Logistics M&A Surged to Close a Busy 2015 for Deal-Making
The value of deals globally nearly doubled to $172.7 billion in 2015 from a year earlier, with fourth quarter deals accounting for more than 42% of deal value for the year, the consulting firm said in the report released Tuesday. For the full year, there were fewer deals in 2015 than in 2014, but the deals were much larger in terms of value, and much more international in scope.
Large-scale acquisitions such as FedEx Corp.’s $4.8 billion purchase of TNT Express NV and XPO Logistics Inc.’s $3 billion purchase of Con-way Inc. drove the average deal value up more than double to $771 million last year, the PwC report said. And cross-border deals saw the biggest spike, increasing by more than three times to $114.9 billion.
Those international deals included the acquisition by Switzerland-based logistics giantKuehne & Nagel AG of ReTrans Inc., a small U.S. intermodal specialist, and the $3.53 billion purchase by XPO Logistics Inc. of French trucker Norbert Dentressangle SA.
This year’s cross-border deal-making kicked off last month when DSV AS, a Denmark-based operator ranked in the top 10 of global logistics players, closed its $1.35 billion acquisition of U.S.-based logistics specialist UTi Worldwide Inc. Hong Kong-based Kerry Logistics Ltd. also said last month it was preparing to buy a majority stake in an unnamed U.S. freight forwarder.
The growth in deal value at the end of 2015 came after the rush of consolidation paused in the third quarter.
The PwC analysis comes as slower global economic growth is squeezing companies with increasingly international supply chains. This is leading to consolidation within the fragmented logistics and transportation industries, as companies are looking to offer more complete services across continents and, in some cases, even across different business segments.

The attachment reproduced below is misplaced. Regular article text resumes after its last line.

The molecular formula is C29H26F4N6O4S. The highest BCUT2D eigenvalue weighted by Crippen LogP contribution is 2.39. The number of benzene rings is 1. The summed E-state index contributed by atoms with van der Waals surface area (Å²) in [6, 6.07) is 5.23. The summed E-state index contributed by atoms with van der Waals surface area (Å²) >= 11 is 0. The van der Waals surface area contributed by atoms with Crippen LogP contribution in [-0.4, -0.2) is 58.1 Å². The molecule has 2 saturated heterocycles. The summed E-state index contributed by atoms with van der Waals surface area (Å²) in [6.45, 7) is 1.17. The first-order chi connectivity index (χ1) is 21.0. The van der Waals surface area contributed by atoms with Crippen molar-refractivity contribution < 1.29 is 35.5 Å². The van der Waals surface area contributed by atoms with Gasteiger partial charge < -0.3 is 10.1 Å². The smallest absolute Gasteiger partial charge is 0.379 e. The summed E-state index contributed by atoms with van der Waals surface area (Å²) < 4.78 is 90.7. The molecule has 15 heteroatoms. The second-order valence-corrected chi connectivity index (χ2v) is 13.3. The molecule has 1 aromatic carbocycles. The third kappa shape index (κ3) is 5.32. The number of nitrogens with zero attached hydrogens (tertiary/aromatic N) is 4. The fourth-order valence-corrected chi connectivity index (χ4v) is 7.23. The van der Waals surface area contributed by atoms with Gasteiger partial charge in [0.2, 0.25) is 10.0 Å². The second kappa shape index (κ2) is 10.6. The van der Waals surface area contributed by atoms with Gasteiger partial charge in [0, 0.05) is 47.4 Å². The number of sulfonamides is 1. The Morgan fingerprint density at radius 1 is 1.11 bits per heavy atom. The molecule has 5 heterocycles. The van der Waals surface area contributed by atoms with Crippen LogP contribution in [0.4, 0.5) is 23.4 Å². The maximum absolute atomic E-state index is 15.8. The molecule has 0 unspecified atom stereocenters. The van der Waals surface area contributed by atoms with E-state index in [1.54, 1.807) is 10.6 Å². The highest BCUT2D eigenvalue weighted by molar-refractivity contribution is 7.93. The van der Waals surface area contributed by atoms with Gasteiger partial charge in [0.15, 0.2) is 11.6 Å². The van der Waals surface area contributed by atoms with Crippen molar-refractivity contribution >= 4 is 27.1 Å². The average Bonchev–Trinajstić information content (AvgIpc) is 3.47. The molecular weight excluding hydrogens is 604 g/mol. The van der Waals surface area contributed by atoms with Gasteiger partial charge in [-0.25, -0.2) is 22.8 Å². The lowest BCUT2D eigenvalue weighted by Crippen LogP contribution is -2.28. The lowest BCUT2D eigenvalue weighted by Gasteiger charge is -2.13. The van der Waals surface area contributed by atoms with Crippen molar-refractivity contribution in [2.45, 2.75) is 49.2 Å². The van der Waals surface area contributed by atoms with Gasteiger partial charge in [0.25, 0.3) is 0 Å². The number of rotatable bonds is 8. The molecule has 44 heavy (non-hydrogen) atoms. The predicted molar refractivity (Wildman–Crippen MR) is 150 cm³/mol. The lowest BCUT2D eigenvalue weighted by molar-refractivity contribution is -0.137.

“As strategic investors in fragmented industries such as trucking and shipping continue to follow an inorganic path of attaining growth and scale, we expect consolidation to continue, leading elevated deal values in the year ahead,” Jonathan Kletzel, the lead logistics consultant for PwC, said in a statement.
The U.S. in particular attracted high-value deals because interest rates are low and domestic companies are struggling to grow, according to the report.
Meanwhile the largest number of transactions for the quarter took place in the Asia Pacific, with 120 deals worth over $96 billion. In China, a decelerating economy also led to lower prospects for growth, and lower valuations for companies, creating attractive acquisition targets, the report said.
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